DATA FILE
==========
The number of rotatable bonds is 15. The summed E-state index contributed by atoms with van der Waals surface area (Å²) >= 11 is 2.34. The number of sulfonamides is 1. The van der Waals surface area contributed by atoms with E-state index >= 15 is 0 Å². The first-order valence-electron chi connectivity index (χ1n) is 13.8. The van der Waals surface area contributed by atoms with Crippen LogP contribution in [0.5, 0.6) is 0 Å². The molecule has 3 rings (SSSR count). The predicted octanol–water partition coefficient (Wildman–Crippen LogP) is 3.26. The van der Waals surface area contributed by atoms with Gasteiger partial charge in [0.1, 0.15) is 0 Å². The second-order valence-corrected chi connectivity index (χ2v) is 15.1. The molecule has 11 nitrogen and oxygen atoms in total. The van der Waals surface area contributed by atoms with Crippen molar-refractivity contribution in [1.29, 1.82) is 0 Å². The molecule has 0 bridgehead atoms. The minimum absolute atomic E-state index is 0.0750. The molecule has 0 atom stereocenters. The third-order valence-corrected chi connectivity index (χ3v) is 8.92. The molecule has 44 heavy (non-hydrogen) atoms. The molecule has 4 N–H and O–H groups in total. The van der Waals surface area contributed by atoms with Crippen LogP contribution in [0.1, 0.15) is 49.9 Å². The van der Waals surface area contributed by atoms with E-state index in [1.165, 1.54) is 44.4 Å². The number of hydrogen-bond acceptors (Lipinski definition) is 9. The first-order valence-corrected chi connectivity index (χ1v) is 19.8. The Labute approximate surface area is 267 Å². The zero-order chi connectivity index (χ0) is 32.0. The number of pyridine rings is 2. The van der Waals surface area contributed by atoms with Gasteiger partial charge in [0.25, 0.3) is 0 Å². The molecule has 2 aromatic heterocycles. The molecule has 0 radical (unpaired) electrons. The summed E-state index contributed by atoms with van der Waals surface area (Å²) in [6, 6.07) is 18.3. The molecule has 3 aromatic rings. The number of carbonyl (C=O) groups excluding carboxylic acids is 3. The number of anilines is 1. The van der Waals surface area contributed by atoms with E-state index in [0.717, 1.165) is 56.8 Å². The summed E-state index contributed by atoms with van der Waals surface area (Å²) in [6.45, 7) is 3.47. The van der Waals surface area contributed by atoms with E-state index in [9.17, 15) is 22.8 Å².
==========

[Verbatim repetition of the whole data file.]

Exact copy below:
The number of rotatable bonds is 15. The summed E-state index contributed by atoms with van der Waals surface area (Å²) >= 11 is 2.34. The number of sulfonamides is 1. The van der Waals surface area contributed by atoms with E-state index >= 15 is 0 Å². The first-order valence-electron chi connectivity index (χ1n) is 13.8. The van der Waals surface area contributed by atoms with Crippen LogP contribution in [0.5, 0.6) is 0 Å². The molecule has 3 rings (SSSR count). The predicted octanol–water partition coefficient (Wildman–Crippen LogP) is 3.26. The van der Waals surface area contributed by atoms with Gasteiger partial charge in [0.1, 0.15) is 0 Å². The second-order valence-corrected chi connectivity index (χ2v) is 15.1. The molecule has 11 nitrogen and oxygen atoms in total. The van der Waals surface area contributed by atoms with Crippen molar-refractivity contribution in [1.29, 1.82) is 0 Å². The molecule has 0 bridgehead atoms. The minimum absolute atomic E-state index is 0.0750. The molecule has 0 atom stereocenters. The third-order valence-corrected chi connectivity index (χ3v) is 8.92. The molecule has 44 heavy (non-hydrogen) atoms. The molecule has 4 N–H and O–H groups in total. The van der Waals surface area contributed by atoms with Crippen LogP contribution in [0.1, 0.15) is 49.9 Å². The van der Waals surface area contributed by atoms with E-state index in [1.165, 1.54) is 44.4 Å². The number of hydrogen-bond acceptors (Lipinski definition) is 9. The first-order valence-corrected chi connectivity index (χ1v) is 19.8. The Labute approximate surface area is 267 Å². The zero-order chi connectivity index (χ0) is 32.0. The number of pyridine rings is 2. The van der Waals surface area contributed by atoms with Gasteiger partial charge in [0.25, 0.3) is 0 Å². The molecule has 2 aromatic heterocycles. The molecule has 0 radical (unpaired) electrons. The summed E-state index contributed by atoms with van der Waals surface area (Å²) in [6, 6.07) is 18.3. The molecule has 3 aromatic rings. The number of carbonyl (C=O) groups excluding carboxylic acids is 3. The number of anilines is 1. The van der Waals surface area contributed by atoms with E-state index in [0.717, 1.165) is 56.8 Å². The summed E-state index contributed by atoms with van der Waals surface area (Å²) in [6.45, 7) is 3.47. The van der Waals surface area contributed by atoms with E-state index in [9.17, 15) is 22.8 Å².